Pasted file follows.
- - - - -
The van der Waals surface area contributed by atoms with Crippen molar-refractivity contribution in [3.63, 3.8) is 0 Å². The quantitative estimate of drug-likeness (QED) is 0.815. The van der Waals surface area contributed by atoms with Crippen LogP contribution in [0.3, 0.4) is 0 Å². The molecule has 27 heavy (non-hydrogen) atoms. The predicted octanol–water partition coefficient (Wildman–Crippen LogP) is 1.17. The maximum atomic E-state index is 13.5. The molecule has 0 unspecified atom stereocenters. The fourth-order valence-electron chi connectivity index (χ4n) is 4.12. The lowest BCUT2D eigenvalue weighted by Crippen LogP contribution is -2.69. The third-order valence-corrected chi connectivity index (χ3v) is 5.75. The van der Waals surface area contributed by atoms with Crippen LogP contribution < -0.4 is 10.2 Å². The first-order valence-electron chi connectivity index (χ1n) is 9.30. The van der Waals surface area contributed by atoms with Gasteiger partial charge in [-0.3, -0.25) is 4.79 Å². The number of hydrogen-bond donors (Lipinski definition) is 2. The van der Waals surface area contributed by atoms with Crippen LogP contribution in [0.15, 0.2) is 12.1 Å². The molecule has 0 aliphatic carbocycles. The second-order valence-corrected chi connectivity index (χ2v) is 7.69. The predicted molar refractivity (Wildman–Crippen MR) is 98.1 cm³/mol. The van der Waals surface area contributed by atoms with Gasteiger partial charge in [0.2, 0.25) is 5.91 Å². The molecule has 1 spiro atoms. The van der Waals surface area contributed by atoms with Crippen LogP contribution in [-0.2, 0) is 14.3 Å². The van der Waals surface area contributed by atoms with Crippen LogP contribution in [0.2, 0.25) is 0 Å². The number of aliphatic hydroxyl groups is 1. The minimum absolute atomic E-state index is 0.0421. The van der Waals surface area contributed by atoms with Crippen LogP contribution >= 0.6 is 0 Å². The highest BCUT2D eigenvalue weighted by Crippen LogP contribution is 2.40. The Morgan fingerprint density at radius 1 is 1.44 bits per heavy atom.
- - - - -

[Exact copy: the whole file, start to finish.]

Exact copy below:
The van der Waals surface area contributed by atoms with Crippen molar-refractivity contribution in [3.63, 3.8) is 0 Å². The quantitative estimate of drug-likeness (QED) is 0.815. The van der Waals surface area contributed by atoms with Crippen LogP contribution in [0.3, 0.4) is 0 Å². The molecule has 27 heavy (non-hydrogen) atoms. The predicted octanol–water partition coefficient (Wildman–Crippen LogP) is 1.17. The maximum atomic E-state index is 13.5. The molecule has 0 unspecified atom stereocenters. The fourth-order valence-electron chi connectivity index (χ4n) is 4.12. The lowest BCUT2D eigenvalue weighted by Crippen LogP contribution is -2.69. The third-order valence-corrected chi connectivity index (χ3v) is 5.75. The van der Waals surface area contributed by atoms with Crippen LogP contribution < -0.4 is 10.2 Å². The first-order valence-electron chi connectivity index (χ1n) is 9.30. The van der Waals surface area contributed by atoms with Gasteiger partial charge in [-0.3, -0.25) is 4.79 Å². The number of hydrogen-bond donors (Lipinski definition) is 2. The van der Waals surface area contributed by atoms with Crippen LogP contribution in [0.15, 0.2) is 12.1 Å². The molecule has 0 aliphatic carbocycles. The second-order valence-corrected chi connectivity index (χ2v) is 7.69. The predicted molar refractivity (Wildman–Crippen MR) is 98.1 cm³/mol. The van der Waals surface area contributed by atoms with Gasteiger partial charge in [0.2, 0.25) is 5.91 Å². The molecule has 1 spiro atoms. The van der Waals surface area contributed by atoms with Crippen LogP contribution in [-0.2, 0) is 14.3 Å². The van der Waals surface area contributed by atoms with Crippen LogP contribution in [0.2, 0.25) is 0 Å². The number of aliphatic hydroxyl groups is 1. The minimum absolute atomic E-state index is 0.0421. The van der Waals surface area contributed by atoms with Crippen LogP contribution >= 0.6 is 0 Å². The highest BCUT2D eigenvalue weighted by Crippen LogP contribution is 2.40. The Morgan fingerprint density at radius 1 is 1.44 bits per heavy atom.